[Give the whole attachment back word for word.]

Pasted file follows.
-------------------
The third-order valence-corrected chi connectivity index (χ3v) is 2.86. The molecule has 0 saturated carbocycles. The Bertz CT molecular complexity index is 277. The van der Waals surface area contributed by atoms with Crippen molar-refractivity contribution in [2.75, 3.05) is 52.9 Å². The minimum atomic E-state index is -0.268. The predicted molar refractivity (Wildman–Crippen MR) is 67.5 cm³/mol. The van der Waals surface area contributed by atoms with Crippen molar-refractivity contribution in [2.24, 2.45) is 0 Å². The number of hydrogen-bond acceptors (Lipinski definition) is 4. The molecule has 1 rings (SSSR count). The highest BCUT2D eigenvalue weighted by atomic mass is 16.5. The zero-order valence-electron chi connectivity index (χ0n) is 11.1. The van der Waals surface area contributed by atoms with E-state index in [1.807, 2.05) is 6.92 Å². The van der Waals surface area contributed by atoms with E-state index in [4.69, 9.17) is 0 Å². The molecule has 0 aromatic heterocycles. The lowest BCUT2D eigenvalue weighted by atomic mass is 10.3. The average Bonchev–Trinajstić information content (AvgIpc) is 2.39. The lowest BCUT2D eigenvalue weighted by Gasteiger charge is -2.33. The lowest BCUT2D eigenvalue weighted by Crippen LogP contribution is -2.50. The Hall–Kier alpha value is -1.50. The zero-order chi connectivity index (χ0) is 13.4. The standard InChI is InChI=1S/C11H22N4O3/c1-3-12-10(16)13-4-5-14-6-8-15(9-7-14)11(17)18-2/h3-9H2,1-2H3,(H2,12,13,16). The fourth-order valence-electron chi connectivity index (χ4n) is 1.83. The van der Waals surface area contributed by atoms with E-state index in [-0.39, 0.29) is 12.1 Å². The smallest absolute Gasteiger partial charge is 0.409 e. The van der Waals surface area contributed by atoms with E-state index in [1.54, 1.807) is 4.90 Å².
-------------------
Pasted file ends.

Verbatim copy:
The third-order valence-corrected chi connectivity index (χ3v) is 2.86. The molecule has 0 saturated carbocycles. The Bertz CT molecular complexity index is 277. The van der Waals surface area contributed by atoms with Crippen molar-refractivity contribution in [2.75, 3.05) is 52.9 Å². The minimum atomic E-state index is -0.268. The predicted molar refractivity (Wildman–Crippen MR) is 67.5 cm³/mol. The van der Waals surface area contributed by atoms with Crippen molar-refractivity contribution in [2.24, 2.45) is 0 Å². The number of hydrogen-bond acceptors (Lipinski definition) is 4. The molecule has 1 rings (SSSR count). The highest BCUT2D eigenvalue weighted by atomic mass is 16.5. The zero-order valence-electron chi connectivity index (χ0n) is 11.1. The van der Waals surface area contributed by atoms with E-state index in [1.807, 2.05) is 6.92 Å². The van der Waals surface area contributed by atoms with E-state index in [4.69, 9.17) is 0 Å². The molecule has 0 aromatic heterocycles. The lowest BCUT2D eigenvalue weighted by atomic mass is 10.3. The average Bonchev–Trinajstić information content (AvgIpc) is 2.39. The lowest BCUT2D eigenvalue weighted by Gasteiger charge is -2.33. The lowest BCUT2D eigenvalue weighted by Crippen LogP contribution is -2.50. The Hall–Kier alpha value is -1.50. The zero-order chi connectivity index (χ0) is 13.4. The standard InChI is InChI=1S/C11H22N4O3/c1-3-12-10(16)13-4-5-14-6-8-15(9-7-14)11(17)18-2/h3-9H2,1-2H3,(H2,12,13,16). The fourth-order valence-electron chi connectivity index (χ4n) is 1.83. The van der Waals surface area contributed by atoms with E-state index in [-0.39, 0.29) is 12.1 Å². The smallest absolute Gasteiger partial charge is 0.409 e. The van der Waals surface area contributed by atoms with E-state index in [1.54, 1.807) is 4.90 Å².